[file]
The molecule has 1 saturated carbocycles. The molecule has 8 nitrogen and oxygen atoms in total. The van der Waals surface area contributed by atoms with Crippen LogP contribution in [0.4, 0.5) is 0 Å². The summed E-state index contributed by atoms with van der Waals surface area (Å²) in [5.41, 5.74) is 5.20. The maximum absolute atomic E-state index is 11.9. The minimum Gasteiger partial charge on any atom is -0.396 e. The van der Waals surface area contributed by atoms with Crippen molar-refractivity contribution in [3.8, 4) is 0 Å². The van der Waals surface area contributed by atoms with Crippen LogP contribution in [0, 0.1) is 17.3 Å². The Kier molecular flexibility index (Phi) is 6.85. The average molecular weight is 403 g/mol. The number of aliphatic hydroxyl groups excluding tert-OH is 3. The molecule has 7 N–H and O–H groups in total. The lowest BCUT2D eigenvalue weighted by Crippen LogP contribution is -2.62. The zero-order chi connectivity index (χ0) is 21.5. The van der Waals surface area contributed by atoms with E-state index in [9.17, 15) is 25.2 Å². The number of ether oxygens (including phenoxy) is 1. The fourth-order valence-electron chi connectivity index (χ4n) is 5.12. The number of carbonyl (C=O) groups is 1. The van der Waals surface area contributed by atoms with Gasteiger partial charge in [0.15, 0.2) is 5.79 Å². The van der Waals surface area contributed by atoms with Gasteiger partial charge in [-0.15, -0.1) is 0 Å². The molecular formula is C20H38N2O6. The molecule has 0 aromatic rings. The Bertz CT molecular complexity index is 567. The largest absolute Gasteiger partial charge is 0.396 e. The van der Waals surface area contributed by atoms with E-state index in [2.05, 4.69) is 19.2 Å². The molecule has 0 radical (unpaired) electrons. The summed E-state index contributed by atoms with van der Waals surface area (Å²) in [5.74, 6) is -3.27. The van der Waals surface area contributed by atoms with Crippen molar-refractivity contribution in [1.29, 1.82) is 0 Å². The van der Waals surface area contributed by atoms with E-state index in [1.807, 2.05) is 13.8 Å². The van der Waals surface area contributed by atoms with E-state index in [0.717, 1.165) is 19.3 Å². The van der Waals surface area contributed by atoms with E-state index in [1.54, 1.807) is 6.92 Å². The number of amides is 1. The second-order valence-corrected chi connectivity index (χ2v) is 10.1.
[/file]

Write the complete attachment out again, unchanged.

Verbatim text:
The molecule has 1 saturated carbocycles. The molecule has 8 nitrogen and oxygen atoms in total. The van der Waals surface area contributed by atoms with Crippen LogP contribution in [0.4, 0.5) is 0 Å². The summed E-state index contributed by atoms with van der Waals surface area (Å²) in [5.41, 5.74) is 5.20. The maximum absolute atomic E-state index is 11.9. The minimum Gasteiger partial charge on any atom is -0.396 e. The van der Waals surface area contributed by atoms with Crippen molar-refractivity contribution in [3.8, 4) is 0 Å². The van der Waals surface area contributed by atoms with Crippen LogP contribution in [0, 0.1) is 17.3 Å². The Kier molecular flexibility index (Phi) is 6.85. The average molecular weight is 403 g/mol. The number of aliphatic hydroxyl groups excluding tert-OH is 3. The molecule has 7 N–H and O–H groups in total. The lowest BCUT2D eigenvalue weighted by Crippen LogP contribution is -2.62. The zero-order chi connectivity index (χ0) is 21.5. The van der Waals surface area contributed by atoms with E-state index in [9.17, 15) is 25.2 Å². The number of ether oxygens (including phenoxy) is 1. The fourth-order valence-electron chi connectivity index (χ4n) is 5.12. The number of carbonyl (C=O) groups is 1. The van der Waals surface area contributed by atoms with Gasteiger partial charge in [0.15, 0.2) is 5.79 Å². The van der Waals surface area contributed by atoms with Gasteiger partial charge in [-0.15, -0.1) is 0 Å². The molecular formula is C20H38N2O6. The molecule has 0 aromatic rings. The Bertz CT molecular complexity index is 567. The largest absolute Gasteiger partial charge is 0.396 e. The van der Waals surface area contributed by atoms with E-state index in [2.05, 4.69) is 19.2 Å². The molecule has 0 radical (unpaired) electrons. The summed E-state index contributed by atoms with van der Waals surface area (Å²) in [5.74, 6) is -3.27. The van der Waals surface area contributed by atoms with Crippen molar-refractivity contribution in [1.29, 1.82) is 0 Å². The van der Waals surface area contributed by atoms with E-state index in [1.807, 2.05) is 13.8 Å². The van der Waals surface area contributed by atoms with E-state index in [0.717, 1.165) is 19.3 Å². The van der Waals surface area contributed by atoms with E-state index in [1.54, 1.807) is 6.92 Å². The number of amides is 1. The second-order valence-corrected chi connectivity index (χ2v) is 10.1.